by DIVINE COMEDY
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I travelled among unknown men
In lands beyond the sea;
Nor, England, did I know 'til then
What love I bore to thee!
'Tis past, that melancholy dream -
Nor will I quit thy shore
A second time, for I still seem
To love thee more and more.
Among thy mountains did I feel
The joy of my desire,
And she I cherished turned her wheel
Beside an English fire.
By mornings showed, by nights concealed
The bowers where Lucy played;
And thine, too, is the last green field
That Lucy's eye surveyed.
She dwelt among the untrodden ways
Beside the springs of Dove;
A maid whom there were none to praise
And very few to love.
A violet by a mossy stone,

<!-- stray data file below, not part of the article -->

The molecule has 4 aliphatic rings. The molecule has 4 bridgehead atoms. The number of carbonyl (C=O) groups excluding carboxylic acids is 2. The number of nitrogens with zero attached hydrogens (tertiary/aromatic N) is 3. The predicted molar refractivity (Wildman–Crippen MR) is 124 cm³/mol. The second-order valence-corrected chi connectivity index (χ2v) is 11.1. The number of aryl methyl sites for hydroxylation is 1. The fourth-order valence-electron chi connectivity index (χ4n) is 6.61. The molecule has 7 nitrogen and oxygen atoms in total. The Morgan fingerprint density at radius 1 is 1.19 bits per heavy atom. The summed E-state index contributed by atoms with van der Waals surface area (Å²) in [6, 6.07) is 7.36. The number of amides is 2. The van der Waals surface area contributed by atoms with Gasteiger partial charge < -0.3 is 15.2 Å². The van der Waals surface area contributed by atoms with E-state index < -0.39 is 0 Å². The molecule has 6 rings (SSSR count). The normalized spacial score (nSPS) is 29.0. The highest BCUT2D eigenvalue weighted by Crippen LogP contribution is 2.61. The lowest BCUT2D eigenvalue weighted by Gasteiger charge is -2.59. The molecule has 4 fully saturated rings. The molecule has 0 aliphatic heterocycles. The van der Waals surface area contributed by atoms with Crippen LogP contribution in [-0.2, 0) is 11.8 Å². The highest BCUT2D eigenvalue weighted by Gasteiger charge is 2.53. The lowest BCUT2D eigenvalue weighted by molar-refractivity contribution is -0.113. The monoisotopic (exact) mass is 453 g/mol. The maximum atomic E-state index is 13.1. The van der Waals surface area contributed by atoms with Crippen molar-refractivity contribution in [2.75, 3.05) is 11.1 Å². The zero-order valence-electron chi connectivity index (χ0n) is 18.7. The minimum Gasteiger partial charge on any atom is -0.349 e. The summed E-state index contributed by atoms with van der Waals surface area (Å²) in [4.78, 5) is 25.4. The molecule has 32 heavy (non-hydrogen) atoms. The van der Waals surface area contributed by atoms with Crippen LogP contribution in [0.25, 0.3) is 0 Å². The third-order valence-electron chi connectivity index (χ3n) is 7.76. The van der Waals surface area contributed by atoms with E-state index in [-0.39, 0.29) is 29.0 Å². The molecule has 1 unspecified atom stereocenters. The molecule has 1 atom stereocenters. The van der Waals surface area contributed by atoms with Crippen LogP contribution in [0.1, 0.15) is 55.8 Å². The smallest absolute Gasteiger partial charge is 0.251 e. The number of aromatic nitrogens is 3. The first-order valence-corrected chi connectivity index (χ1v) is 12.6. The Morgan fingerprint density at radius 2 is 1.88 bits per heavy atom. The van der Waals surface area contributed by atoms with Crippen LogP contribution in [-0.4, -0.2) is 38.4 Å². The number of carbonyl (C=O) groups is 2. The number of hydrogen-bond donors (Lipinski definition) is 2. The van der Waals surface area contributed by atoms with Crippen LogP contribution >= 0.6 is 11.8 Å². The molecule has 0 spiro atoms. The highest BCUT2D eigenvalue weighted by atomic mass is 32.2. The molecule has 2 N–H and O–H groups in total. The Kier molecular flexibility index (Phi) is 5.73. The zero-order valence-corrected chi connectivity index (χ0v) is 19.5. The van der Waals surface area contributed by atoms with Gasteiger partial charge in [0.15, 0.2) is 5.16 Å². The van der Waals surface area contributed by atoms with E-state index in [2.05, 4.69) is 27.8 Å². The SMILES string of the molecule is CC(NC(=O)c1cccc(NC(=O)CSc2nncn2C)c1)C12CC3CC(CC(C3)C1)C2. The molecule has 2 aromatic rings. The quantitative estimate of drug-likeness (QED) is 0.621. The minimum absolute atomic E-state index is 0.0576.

Half hidden from the eye;
Fair as a star, when only one
Is shining in the sky.
She lived alone, and few could know
When Lucy ceased to be;
But she is in her grave, and oh!
The difference to me!
A slumber did my spirit seal;
I had no human fears.
She seemed a thing that could not feel
The touch of earthly years.
No motion has she now, no force;
She neither hears nor sees -
Rolled round in earth's diurnal course
With rocks, and stones, and trees.
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